Dynamic and Static scoping in Lisp vs. Python [was: Scoped change of a global variable] 
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 Dynamic and Static scoping in Lisp vs. Python [was: Scoped change of a global variable]


> An interesting problem: that sort of construct, both in builtin's like
> 'with-open-file' and custom ones using 'let' is one of the most commonly
> used (and useful) applications of nested scope in Lisp

> Now that python 2.2 has nested scopes, I would have thought there was a
> simple way to do it, but if there is, it eludes me.

I was confusing myself about what happens in Lisp vs. Python.

In Lisp, there are 'special variables' which are dynamically bound,
and are declared special and usually follow the name convention of:
*something* . Basically, all module globals in Python are 'special'.
(This is one of the ways in which Python is usually more dynamic
than Lisp -- this was asked in another thread.)

But in Lisp, I can rebind even those special variables using nested

        (let (( *readtable*   (make-new-readtable .. )))
                ( read ...

The first time I tried to do something like that in Lisp I used
UNWIND-PROTECT (the Lisp equiv. of try/finally) in a similar way
to Alex's example, to change the readtable and reset it when I
was done. Then I discovered that the idiom above was the easier
way to do it.

Both Python and Lisp support both static scoping and dynamic
variables, but the difference is that Python doesn't have any
sort of block structure other than function definition in which
to create new bindings.

If there was a Python equivalent of Lisp's LET block, then the
python code would be something like:

globalModuleVar = 1

## define functions which access globalModuleVar
## value in function will be whatever globalModuleVar is bound to
## at the time of execution.

        globalModuleVar = 100
        # call functions in env. where globalModuleVar = 100

## outside of that block, the old binding is active.

Which is just a syntactically sugured version of Alex's
        try: save old globals, assign new values, do something...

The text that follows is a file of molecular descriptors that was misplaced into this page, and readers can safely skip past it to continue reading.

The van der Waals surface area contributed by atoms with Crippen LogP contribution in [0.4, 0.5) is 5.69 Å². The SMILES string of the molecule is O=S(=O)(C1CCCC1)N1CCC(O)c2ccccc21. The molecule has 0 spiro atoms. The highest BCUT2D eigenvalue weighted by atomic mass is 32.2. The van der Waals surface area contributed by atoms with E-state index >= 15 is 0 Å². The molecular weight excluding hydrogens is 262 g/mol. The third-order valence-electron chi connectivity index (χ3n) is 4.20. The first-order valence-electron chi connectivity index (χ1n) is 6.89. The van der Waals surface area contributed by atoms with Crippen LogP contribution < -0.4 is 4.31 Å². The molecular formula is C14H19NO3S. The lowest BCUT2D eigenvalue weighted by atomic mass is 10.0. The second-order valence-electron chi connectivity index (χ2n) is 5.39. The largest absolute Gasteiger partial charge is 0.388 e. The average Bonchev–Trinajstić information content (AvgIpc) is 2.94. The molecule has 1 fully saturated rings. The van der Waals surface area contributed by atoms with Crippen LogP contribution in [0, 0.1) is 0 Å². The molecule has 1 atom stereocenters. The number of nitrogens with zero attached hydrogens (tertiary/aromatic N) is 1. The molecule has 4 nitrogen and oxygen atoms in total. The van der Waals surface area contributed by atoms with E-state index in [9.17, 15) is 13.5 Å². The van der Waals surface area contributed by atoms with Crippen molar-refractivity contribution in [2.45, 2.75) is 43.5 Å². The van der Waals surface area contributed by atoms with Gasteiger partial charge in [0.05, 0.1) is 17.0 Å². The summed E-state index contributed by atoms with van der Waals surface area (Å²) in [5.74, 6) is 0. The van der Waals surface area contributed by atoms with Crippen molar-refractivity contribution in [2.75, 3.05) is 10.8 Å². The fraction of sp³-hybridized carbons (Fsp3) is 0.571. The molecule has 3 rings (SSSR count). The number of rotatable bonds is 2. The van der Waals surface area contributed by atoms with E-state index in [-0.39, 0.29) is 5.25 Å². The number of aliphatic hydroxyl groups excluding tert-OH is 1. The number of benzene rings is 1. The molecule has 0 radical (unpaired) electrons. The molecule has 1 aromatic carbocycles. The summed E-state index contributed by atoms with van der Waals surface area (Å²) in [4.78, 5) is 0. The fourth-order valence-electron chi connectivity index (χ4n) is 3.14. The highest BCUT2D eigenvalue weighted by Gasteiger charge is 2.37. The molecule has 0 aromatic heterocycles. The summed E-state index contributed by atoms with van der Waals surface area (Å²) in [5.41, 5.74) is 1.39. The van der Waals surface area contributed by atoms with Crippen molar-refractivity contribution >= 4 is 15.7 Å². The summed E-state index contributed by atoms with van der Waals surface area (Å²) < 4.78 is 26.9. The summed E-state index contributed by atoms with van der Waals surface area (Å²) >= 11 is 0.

finally: restore old globals

Except that in Python, global references in a function are to
the module in which the function is defined. There's no top-level
scope as in Lisp. In Python, __main__ is just another module.

Lisp code typically contains  a lot more static scoping blocks,
and so it tends to restrict the symbols that need to be dynamically
looked up (compared to Python).

> The one simple way of doing it doesn't use nested scopes at all,
> but uses new.function to construct a function with a new global
> dict:

A more general purpose version would need to keep all of the other
bindings from the global namespace -- the example I used didn't
call any other functions (which would have given a NameError),
but used the print statement, witch is part of the language, not
a name lookup.

Something like:

>>> def rebind( func, **newbindings ):

...     "return a new function with bindings to new global symbols"
...     newdict = copy.copy( func.func_globals )
...     newdict.update( newbindings )
...     return new.function( func.func_code, newdict )

-- Steve Majewski

Mon, 21 Jun 2004 09:58:54 GMT  
 [ 1 post ] 

 Relevant Pages 

1. Dynamic vs. Static Scoping

2. dynamic vs static scoping

3. dynamic vs static scoping

4. Scoped change of a global variable

5. Flying With Python (Strong versus Weak Typing) [actually, Static vs Dynamic typing]

6. Lexical scoping good, dynamic scoping bad

7. class static vs. module global

8. python dynamic scoping question

9. Changing static allocation to dynamic allocation.

10. Static vs Dynamic Typing: Effects on Productivity?

11. Dynamic vs. static type checking

12. Types, types: static vs. dynamic -- classification


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